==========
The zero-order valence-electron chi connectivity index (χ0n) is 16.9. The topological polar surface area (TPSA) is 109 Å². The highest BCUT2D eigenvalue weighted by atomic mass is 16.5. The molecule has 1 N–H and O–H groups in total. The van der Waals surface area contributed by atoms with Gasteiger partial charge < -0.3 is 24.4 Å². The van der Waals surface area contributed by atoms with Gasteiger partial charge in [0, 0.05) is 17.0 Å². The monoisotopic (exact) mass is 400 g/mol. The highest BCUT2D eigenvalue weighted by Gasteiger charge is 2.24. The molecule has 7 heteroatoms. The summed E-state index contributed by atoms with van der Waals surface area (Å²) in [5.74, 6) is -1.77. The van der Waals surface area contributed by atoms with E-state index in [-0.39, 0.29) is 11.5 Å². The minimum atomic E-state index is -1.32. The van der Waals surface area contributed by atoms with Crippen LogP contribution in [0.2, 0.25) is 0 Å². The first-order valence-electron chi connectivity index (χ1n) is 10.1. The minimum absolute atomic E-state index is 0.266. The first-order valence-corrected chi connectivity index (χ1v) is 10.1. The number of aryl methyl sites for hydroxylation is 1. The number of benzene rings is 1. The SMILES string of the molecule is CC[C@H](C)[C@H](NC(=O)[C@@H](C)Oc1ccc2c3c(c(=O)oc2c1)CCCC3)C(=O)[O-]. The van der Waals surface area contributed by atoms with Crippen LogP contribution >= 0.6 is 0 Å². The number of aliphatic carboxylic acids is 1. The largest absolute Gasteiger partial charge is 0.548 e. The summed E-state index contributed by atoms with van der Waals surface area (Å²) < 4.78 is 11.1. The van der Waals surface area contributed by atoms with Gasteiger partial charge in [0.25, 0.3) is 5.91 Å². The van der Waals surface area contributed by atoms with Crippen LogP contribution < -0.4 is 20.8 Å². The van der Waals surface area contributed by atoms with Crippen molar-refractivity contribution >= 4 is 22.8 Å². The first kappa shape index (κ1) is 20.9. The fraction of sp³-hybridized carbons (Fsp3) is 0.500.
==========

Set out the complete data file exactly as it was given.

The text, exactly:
The zero-order valence-electron chi connectivity index (χ0n) is 16.9. The topological polar surface area (TPSA) is 109 Å². The highest BCUT2D eigenvalue weighted by atomic mass is 16.5. The molecule has 1 N–H and O–H groups in total. The van der Waals surface area contributed by atoms with Gasteiger partial charge < -0.3 is 24.4 Å². The van der Waals surface area contributed by atoms with Gasteiger partial charge in [0, 0.05) is 17.0 Å². The monoisotopic (exact) mass is 400 g/mol. The highest BCUT2D eigenvalue weighted by Gasteiger charge is 2.24. The molecule has 7 heteroatoms. The summed E-state index contributed by atoms with van der Waals surface area (Å²) in [5.74, 6) is -1.77. The van der Waals surface area contributed by atoms with E-state index in [-0.39, 0.29) is 11.5 Å². The minimum atomic E-state index is -1.32. The van der Waals surface area contributed by atoms with Crippen LogP contribution in [0.2, 0.25) is 0 Å². The first-order valence-electron chi connectivity index (χ1n) is 10.1. The minimum absolute atomic E-state index is 0.266. The first-order valence-corrected chi connectivity index (χ1v) is 10.1. The number of aryl methyl sites for hydroxylation is 1. The number of benzene rings is 1. The SMILES string of the molecule is CC[C@H](C)[C@H](NC(=O)[C@@H](C)Oc1ccc2c3c(c(=O)oc2c1)CCCC3)C(=O)[O-]. The van der Waals surface area contributed by atoms with Crippen LogP contribution >= 0.6 is 0 Å². The number of aliphatic carboxylic acids is 1. The largest absolute Gasteiger partial charge is 0.548 e. The summed E-state index contributed by atoms with van der Waals surface area (Å²) < 4.78 is 11.1. The van der Waals surface area contributed by atoms with Gasteiger partial charge in [0.25, 0.3) is 5.91 Å². The van der Waals surface area contributed by atoms with Crippen LogP contribution < -0.4 is 20.8 Å². The van der Waals surface area contributed by atoms with Crippen molar-refractivity contribution >= 4 is 22.8 Å². The first kappa shape index (κ1) is 20.9. The fraction of sp³-hybridized carbons (Fsp3) is 0.500.